Stripping Lacquer off of Brass Kitchen Faucet

cellaMay 22, 2013

I love the look of unlacquered brass. We are finishing up a guest house and I want to put an un-lacquered brass facet in the kitchen.
Several high dollar faucets are available without lacquer - out of my budget.
I am looking to purchase a mid-range price faucet and strip off the lacquer. However, as much as I can find people talking about doing this and instructions for doing this, I have never seen it actually done. No one has ever posted an actual example, as well as talked about living with it.

I am looking at the Cifial two-handle bridge kitchen faucet in PVD lifetime brass. (I don't know what pvd means?) I am wondering if the $350 faucets are built well enough to withstand the unprotected state - if I am using it daily and occasionally polishing it, is the brass thick enough? I am assuming it is not solid brass throughout? I have no idea.

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Physical Vapor Deposition (PVD) (Also Known As Thin Film Deposition).

It may be tougher than electroplating.

This post was edited by brickeyee on Wed, May 22, 13 at 14:31

    Bookmark   May 22, 2013 at 2:30PM
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I've dreamed of stripping those lacquer finishes off faucets too.

When you do something like this, you have to be prepared for plan B, starting over. $350 is not an inexpensive experiment, so if it fails you can end up spending as much as if you had gotten the more expensive item you wanted in the first place.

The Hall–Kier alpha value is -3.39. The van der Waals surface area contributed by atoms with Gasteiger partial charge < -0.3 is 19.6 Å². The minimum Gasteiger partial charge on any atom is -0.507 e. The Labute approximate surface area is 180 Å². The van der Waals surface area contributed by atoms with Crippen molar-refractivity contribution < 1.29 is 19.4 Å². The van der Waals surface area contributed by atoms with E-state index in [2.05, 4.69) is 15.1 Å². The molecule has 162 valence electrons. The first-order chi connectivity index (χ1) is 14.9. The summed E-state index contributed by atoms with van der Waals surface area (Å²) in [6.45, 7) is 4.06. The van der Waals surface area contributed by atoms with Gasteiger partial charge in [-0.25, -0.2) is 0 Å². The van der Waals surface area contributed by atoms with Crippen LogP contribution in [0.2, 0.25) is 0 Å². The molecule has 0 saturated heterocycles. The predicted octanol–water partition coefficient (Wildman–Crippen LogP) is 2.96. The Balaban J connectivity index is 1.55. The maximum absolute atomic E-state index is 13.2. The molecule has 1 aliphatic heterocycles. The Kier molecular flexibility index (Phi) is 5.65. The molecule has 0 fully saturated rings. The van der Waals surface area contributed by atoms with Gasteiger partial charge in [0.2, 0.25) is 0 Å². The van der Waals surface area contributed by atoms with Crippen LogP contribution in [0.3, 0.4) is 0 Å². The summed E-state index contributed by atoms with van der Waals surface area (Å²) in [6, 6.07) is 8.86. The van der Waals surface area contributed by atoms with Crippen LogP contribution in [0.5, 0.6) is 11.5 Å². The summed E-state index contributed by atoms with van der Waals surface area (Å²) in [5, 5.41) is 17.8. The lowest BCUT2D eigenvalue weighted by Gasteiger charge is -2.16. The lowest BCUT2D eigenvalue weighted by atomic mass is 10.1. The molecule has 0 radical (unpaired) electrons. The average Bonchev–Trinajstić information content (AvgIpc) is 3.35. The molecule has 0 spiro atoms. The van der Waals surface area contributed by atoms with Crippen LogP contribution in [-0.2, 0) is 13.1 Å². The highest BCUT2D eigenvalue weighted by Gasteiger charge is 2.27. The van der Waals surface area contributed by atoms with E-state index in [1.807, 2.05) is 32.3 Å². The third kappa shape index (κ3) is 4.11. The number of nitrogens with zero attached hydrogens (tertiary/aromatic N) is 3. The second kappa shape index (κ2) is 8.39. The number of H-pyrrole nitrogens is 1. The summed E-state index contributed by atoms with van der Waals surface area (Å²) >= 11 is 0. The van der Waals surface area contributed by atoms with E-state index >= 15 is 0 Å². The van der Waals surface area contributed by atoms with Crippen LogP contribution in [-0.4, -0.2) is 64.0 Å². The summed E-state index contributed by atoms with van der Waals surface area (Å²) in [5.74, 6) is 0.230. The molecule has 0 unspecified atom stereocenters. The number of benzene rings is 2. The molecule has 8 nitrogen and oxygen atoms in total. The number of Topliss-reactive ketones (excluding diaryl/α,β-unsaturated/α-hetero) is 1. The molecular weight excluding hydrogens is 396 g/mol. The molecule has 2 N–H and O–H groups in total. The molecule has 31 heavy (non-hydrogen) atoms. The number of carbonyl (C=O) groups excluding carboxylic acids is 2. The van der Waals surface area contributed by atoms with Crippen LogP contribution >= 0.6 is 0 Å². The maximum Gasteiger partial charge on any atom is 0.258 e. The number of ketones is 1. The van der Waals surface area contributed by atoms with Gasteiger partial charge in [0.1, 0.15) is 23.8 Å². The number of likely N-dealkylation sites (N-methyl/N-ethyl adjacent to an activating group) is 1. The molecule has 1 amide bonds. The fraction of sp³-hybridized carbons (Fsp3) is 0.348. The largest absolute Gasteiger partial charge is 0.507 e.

If you try it, you could order a replacement handle or something to experiment on first.

And continue the hunt. Sometimes it takes forever searching but often you can eventually stumble upon what you're looking for. Now, I would never (or be able to) spend $1000 or close for a faucet, so sometimes you do just have to float back down to earth and find another beautiful option that will work well enough. I have had to compromise on dreamy selections and find I love the outcome anyway.

    Bookmark   May 22, 2013 at 4:01PM
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The material typically use for the "deposit" with PVD on faucets is zircon, a good bit tougher than lacquer.

In another life a few times I had stripped chrome off of some solid brass parts using a buffing wheel. That was a bear and I was better than average at buffing with everything I could possibly need at hand. My guess is that PVD would be more difficult. I'd continue searching.

    Bookmark   May 22, 2013 at 4:54PM
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ooohhh - jakuvall, I think you just saved me from a big mistake! Thanks so much.
I think I will take snookums advice and keep looking for a bargain.

    Bookmark   May 22, 2013 at 8:53PM
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Sophie Wheeler

Look at Huntingdon Brass faucets. They aren't horribly high priced.

    Bookmark   May 22, 2013 at 10:42PM
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You can remove lacquer from brass by dipping it in acetone. Is that what you were planning to do?

    Bookmark   May 23, 2013 at 12:32AM
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I just ran across your post & am wondering if you ended up with an lacquered brass faucet in your kitchen. If so, what did you go with? I'm looking for one too. Did you "un-lacquer" a shiny brass, by any chance?

Curious if rosylady's process works w/out doing any destruction to the faucet?

If anyone else has feedback, I'd love to hear it.


    Bookmark   December 28, 2014 at 2:31PM
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